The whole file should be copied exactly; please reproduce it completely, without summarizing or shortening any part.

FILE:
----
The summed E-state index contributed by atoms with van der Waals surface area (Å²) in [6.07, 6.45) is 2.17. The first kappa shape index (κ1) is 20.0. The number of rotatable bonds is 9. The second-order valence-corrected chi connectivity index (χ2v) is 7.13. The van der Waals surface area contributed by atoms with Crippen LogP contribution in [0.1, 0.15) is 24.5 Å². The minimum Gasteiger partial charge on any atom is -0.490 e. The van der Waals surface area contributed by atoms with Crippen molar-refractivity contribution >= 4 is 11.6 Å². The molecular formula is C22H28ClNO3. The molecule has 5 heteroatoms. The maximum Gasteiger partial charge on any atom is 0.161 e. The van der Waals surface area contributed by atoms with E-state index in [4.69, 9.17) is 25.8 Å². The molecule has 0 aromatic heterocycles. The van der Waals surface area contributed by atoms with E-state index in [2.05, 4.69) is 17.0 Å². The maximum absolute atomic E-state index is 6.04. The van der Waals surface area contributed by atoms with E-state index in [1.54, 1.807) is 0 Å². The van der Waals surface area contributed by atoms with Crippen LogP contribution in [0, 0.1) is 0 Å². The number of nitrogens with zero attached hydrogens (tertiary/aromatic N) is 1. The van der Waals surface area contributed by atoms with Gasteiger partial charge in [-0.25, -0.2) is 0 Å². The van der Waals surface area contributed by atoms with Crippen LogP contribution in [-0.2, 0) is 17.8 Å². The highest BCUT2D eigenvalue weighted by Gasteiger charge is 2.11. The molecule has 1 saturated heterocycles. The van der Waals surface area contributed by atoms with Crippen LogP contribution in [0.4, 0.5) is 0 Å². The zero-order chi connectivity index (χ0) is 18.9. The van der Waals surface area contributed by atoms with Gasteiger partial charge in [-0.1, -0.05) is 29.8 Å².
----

The summed E-state index contributed by atoms with van der Waals surface area (Å²) in [6.07, 6.45) is 2.17. The first kappa shape index (κ1) is 20.0. The number of rotatable bonds is 9. The second-order valence-corrected chi connectivity index (χ2v) is 7.13. The van der Waals surface area contributed by atoms with Crippen LogP contribution in [0.1, 0.15) is 24.5 Å². The minimum Gasteiger partial charge on any atom is -0.490 e. The van der Waals surface area contributed by atoms with Crippen molar-refractivity contribution >= 4 is 11.6 Å². The molecular formula is C22H28ClNO3. The molecule has 5 heteroatoms. The maximum Gasteiger partial charge on any atom is 0.161 e. The van der Waals surface area contributed by atoms with E-state index in [4.69, 9.17) is 25.8 Å². The molecule has 0 aromatic heterocycles. The van der Waals surface area contributed by atoms with E-state index in [2.05, 4.69) is 17.0 Å². The maximum absolute atomic E-state index is 6.04. The van der Waals surface area contributed by atoms with E-state index in [1.54, 1.807) is 0 Å². The van der Waals surface area contributed by atoms with Crippen LogP contribution in [0, 0.1) is 0 Å². The number of nitrogens with zero attached hydrogens (tertiary/aromatic N) is 1. The van der Waals surface area contributed by atoms with Gasteiger partial charge in [-0.25, -0.2) is 0 Å². The van der Waals surface area contributed by atoms with Crippen LogP contribution in [-0.2, 0) is 17.8 Å². The highest BCUT2D eigenvalue weighted by Gasteiger charge is 2.11. The molecule has 1 saturated heterocycles. The van der Waals surface area contributed by atoms with Crippen LogP contribution in [0.4, 0.5) is 0 Å². The zero-order chi connectivity index (χ0) is 18.9. The van der Waals surface area contributed by atoms with Gasteiger partial charge in [-0.1, -0.05) is 29.8 Å².